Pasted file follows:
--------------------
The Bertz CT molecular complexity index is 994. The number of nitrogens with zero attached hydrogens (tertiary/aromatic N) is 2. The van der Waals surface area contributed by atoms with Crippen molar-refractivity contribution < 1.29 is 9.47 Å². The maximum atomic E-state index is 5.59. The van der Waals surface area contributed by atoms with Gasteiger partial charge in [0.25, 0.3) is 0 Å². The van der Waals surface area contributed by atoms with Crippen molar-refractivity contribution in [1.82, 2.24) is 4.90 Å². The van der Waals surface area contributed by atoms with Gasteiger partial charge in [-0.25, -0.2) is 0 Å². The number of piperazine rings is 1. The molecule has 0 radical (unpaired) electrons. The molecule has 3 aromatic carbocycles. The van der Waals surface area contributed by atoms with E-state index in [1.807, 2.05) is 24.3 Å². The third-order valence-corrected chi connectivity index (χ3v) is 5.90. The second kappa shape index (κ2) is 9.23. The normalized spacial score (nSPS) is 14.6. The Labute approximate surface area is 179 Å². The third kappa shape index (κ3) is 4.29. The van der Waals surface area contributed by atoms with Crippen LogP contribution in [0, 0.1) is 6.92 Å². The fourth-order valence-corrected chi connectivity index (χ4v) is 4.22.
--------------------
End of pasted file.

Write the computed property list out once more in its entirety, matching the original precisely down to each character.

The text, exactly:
The Bertz CT molecular complexity index is 994. The number of nitrogens with zero attached hydrogens (tertiary/aromatic N) is 2. The van der Waals surface area contributed by atoms with Crippen molar-refractivity contribution < 1.29 is 9.47 Å². The maximum atomic E-state index is 5.59. The van der Waals surface area contributed by atoms with Gasteiger partial charge in [0.25, 0.3) is 0 Å². The van der Waals surface area contributed by atoms with Crippen molar-refractivity contribution in [1.82, 2.24) is 4.90 Å². The van der Waals surface area contributed by atoms with Gasteiger partial charge in [-0.25, -0.2) is 0 Å². The number of piperazine rings is 1. The molecule has 0 radical (unpaired) electrons. The molecule has 3 aromatic carbocycles. The van der Waals surface area contributed by atoms with E-state index in [1.807, 2.05) is 24.3 Å². The third-order valence-corrected chi connectivity index (χ3v) is 5.90. The second kappa shape index (κ2) is 9.23. The normalized spacial score (nSPS) is 14.6. The Labute approximate surface area is 179 Å². The third kappa shape index (κ3) is 4.29. The van der Waals surface area contributed by atoms with Crippen LogP contribution in [0, 0.1) is 6.92 Å². The fourth-order valence-corrected chi connectivity index (χ4v) is 4.22.